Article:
The 5 worst James Bond cars


The James Bond franchise has been indelibly associated with debonair cool and flashy cars. The former has definitely bled onto the latter, ever since Goldfinger introduced audiences to the iconic Aston Martin DB5 that would become a Bond trademark.

This is a companion discussion topic for the original entry at https://www.hagerty.com/articles-videos/articles/2018/04/10/5-worst-james-bond-cars


Well you can’t say AMC didn’t try. Dad was an AMC dealer from '55 to '76 - he tried too and retired quite well.


The Citroen 2CV in “Spy who loved me” was pretty awful as a car, although the late Mr. Moore did thrash it within an inch of its life and it kept on running.


I wonder how many other car makers paid to get there names in the movies , I for one thought the AMC Hornet was right for the Bond movie , old saying different strokes for different folks ! ,God where do they get these people who write such trash.


I agree with ditdlt1964. If the author of this article had done some research, he would have known that AMC was involved with the barrel roll technology for many years and that is why they were involved in the movie, not how much they paid for sponsorship! I hope AMOPLUS does not mind me reposting their article as follows:
Some of the brightest minds at the Cornell Aeronautical Laboratory used a computer program to work out this almost unbelievable stunt. Using precise mathematical calculations, they would drive an AMC Javelin over a specially designed ramp at a speed they determined would be sufficient to make it corkscrew in flight, turning completely upside down and around in midair before landing upright on all four wheels. They demonstrated it at the Houston Astrodome before a crowd of 45,000 people. It worked flawlessly and thus the Astro Spiral Javelin was born. Special lettering on one side of the car was painted upside down so it could be read while in the middle of turning over in midair!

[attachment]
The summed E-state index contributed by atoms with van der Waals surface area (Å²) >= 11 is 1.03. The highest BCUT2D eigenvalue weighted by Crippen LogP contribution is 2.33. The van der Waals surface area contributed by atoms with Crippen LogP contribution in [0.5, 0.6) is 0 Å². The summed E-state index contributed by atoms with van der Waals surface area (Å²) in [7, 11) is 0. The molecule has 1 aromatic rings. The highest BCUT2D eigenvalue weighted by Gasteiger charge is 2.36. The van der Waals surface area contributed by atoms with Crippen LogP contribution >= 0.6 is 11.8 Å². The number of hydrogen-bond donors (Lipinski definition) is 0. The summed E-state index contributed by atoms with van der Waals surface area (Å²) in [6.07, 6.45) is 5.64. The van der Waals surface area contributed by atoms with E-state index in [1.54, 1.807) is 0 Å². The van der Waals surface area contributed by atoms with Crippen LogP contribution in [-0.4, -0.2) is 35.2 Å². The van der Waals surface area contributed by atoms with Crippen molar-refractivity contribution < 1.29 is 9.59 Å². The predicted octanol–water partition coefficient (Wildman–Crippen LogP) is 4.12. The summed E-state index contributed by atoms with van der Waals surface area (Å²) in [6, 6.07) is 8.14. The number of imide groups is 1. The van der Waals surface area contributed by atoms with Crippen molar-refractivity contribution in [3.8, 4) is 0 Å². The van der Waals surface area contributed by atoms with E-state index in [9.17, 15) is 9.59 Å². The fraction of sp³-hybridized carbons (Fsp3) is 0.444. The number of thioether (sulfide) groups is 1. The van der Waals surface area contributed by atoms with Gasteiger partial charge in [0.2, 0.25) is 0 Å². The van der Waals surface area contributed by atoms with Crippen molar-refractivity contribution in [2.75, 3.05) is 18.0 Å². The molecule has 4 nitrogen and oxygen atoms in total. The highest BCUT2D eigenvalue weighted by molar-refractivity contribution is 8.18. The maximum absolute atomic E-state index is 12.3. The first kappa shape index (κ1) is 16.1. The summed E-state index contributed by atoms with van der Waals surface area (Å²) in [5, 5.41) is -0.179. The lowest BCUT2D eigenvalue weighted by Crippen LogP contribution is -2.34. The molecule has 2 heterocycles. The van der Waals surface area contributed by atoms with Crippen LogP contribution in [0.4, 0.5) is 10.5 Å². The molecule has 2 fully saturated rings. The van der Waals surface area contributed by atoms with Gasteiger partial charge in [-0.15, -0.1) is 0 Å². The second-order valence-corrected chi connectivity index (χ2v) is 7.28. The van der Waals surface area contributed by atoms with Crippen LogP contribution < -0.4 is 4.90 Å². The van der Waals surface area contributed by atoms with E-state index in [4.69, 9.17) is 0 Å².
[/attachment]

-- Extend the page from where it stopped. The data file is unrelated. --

AMC fans got to see the same trick done in the James Bond movie The Man with the Golden Gun, though not with a Javelin. In the movie, Bond steals a Hornet Hatchback right off the showroom floor in order to chase the bad buys. To catch up he ran it at high speed up and over a broken down bridge - and if you look closely you’ll notice that the two ends of the bridge duplicate the special Astro Spiral ramps used in the Javelin stunt.
Many people who have seen the movie think the stunt is merely trick photography: not realizing it was a real car making a real jump!
To call the Hornet garbage is very insulting and I am sure that Hagerty has a few SC/360 Hornet customers out there that would feel that way. I am sick and tired of all these “worst car” lists bashing the Gremlin and Pacer and now, Hornet. This has been happening for decades as lazy writers include them without even giving it a second thought. Why don’t they do some work and come up with something different for a change and earn their pay cheque?


I too believe that bashing the Hornets and Gremlins is lazy writing. My family had a 71 Hornet sedan and a 77 Hornet Sportabout with a straight 6 in both. They were good dependable cars, never a problem with either of them. I had other cars from the 70s that were totaled junk from The Big Three. It is incredibly lazy writing to just pick on AMC over and over.